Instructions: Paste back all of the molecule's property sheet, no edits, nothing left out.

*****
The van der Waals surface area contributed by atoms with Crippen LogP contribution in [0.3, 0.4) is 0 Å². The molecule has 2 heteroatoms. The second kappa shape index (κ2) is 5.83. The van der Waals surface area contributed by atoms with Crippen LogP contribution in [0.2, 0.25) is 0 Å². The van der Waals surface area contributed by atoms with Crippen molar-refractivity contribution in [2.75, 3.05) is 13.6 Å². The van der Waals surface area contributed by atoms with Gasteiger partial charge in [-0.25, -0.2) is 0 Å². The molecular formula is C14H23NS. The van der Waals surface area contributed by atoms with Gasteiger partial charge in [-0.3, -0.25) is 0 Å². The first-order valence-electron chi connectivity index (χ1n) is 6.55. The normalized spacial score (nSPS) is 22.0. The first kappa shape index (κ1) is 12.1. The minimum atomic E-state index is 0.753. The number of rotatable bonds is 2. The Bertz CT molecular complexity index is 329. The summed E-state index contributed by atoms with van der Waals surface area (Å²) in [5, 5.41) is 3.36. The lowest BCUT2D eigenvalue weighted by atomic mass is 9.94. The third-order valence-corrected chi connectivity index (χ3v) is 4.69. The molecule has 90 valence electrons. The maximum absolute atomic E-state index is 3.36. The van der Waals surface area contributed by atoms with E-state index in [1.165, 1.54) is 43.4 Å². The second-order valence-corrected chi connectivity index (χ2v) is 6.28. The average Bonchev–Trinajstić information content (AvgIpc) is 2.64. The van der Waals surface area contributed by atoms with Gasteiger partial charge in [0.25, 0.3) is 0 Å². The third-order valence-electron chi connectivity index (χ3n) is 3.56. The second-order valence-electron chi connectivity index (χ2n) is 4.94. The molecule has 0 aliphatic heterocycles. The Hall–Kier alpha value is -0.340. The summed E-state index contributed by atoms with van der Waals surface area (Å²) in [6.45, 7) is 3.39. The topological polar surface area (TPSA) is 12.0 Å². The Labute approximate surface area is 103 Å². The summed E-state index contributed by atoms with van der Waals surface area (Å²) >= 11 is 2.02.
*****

The van der Waals surface area contributed by atoms with Crippen LogP contribution in [0.3, 0.4) is 0 Å². The molecule has 2 heteroatoms. The second kappa shape index (κ2) is 5.83. The van der Waals surface area contributed by atoms with Crippen LogP contribution in [0.2, 0.25) is 0 Å². The van der Waals surface area contributed by atoms with Crippen molar-refractivity contribution in [2.75, 3.05) is 13.6 Å². The van der Waals surface area contributed by atoms with Gasteiger partial charge in [-0.25, -0.2) is 0 Å². The molecular formula is C14H23NS. The van der Waals surface area contributed by atoms with Gasteiger partial charge in [-0.3, -0.25) is 0 Å². The first-order valence-electron chi connectivity index (χ1n) is 6.55. The normalized spacial score (nSPS) is 22.0. The first kappa shape index (κ1) is 12.1. The minimum atomic E-state index is 0.753. The number of rotatable bonds is 2. The Bertz CT molecular complexity index is 329. The summed E-state index contributed by atoms with van der Waals surface area (Å²) in [5, 5.41) is 3.36. The lowest BCUT2D eigenvalue weighted by atomic mass is 9.94. The third-order valence-corrected chi connectivity index (χ3v) is 4.69. The molecule has 90 valence electrons. The maximum absolute atomic E-state index is 3.36. The van der Waals surface area contributed by atoms with E-state index in [1.165, 1.54) is 43.4 Å². The second-order valence-corrected chi connectivity index (χ2v) is 6.28. The average Bonchev–Trinajstić information content (AvgIpc) is 2.64. The van der Waals surface area contributed by atoms with Gasteiger partial charge in [0.25, 0.3) is 0 Å². The third-order valence-electron chi connectivity index (χ3n) is 3.56. The second-order valence-electron chi connectivity index (χ2n) is 4.94. The molecule has 0 aliphatic heterocycles. The Hall–Kier alpha value is -0.340. The summed E-state index contributed by atoms with van der Waals surface area (Å²) in [6.45, 7) is 3.39. The topological polar surface area (TPSA) is 12.0 Å². The Labute approximate surface area is 103 Å². The summed E-state index contributed by atoms with van der Waals surface area (Å²) >= 11 is 2.02.